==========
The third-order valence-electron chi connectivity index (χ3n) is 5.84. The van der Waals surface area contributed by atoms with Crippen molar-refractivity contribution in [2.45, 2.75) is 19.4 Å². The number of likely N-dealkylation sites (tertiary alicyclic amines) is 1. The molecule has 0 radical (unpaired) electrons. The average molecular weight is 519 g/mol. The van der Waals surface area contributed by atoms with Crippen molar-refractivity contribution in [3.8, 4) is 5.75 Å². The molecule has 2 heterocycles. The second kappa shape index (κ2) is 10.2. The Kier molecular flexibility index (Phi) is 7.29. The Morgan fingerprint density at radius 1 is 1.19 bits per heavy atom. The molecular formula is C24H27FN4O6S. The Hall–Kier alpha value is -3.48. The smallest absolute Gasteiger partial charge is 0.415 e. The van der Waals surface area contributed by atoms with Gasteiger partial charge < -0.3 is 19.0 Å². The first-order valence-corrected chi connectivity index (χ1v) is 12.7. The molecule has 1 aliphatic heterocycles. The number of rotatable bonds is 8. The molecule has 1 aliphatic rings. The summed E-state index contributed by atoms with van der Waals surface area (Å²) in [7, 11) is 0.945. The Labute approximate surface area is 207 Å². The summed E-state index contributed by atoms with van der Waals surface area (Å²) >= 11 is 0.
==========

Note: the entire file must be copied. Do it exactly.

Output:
The third-order valence-electron chi connectivity index (χ3n) is 5.84. The van der Waals surface area contributed by atoms with Crippen molar-refractivity contribution in [2.45, 2.75) is 19.4 Å². The number of likely N-dealkylation sites (tertiary alicyclic amines) is 1. The molecule has 0 radical (unpaired) electrons. The average molecular weight is 519 g/mol. The van der Waals surface area contributed by atoms with Crippen molar-refractivity contribution in [3.8, 4) is 5.75 Å². The molecule has 2 heterocycles. The second kappa shape index (κ2) is 10.2. The Kier molecular flexibility index (Phi) is 7.29. The Morgan fingerprint density at radius 1 is 1.19 bits per heavy atom. The molecular formula is C24H27FN4O6S. The Hall–Kier alpha value is -3.48. The smallest absolute Gasteiger partial charge is 0.415 e. The van der Waals surface area contributed by atoms with Gasteiger partial charge < -0.3 is 19.0 Å². The first-order valence-corrected chi connectivity index (χ1v) is 12.7. The molecule has 1 aliphatic heterocycles. The number of rotatable bonds is 8. The molecule has 1 aliphatic rings. The summed E-state index contributed by atoms with van der Waals surface area (Å²) in [7, 11) is 0.945. The Labute approximate surface area is 207 Å². The summed E-state index contributed by atoms with van der Waals surface area (Å²) >= 11 is 0.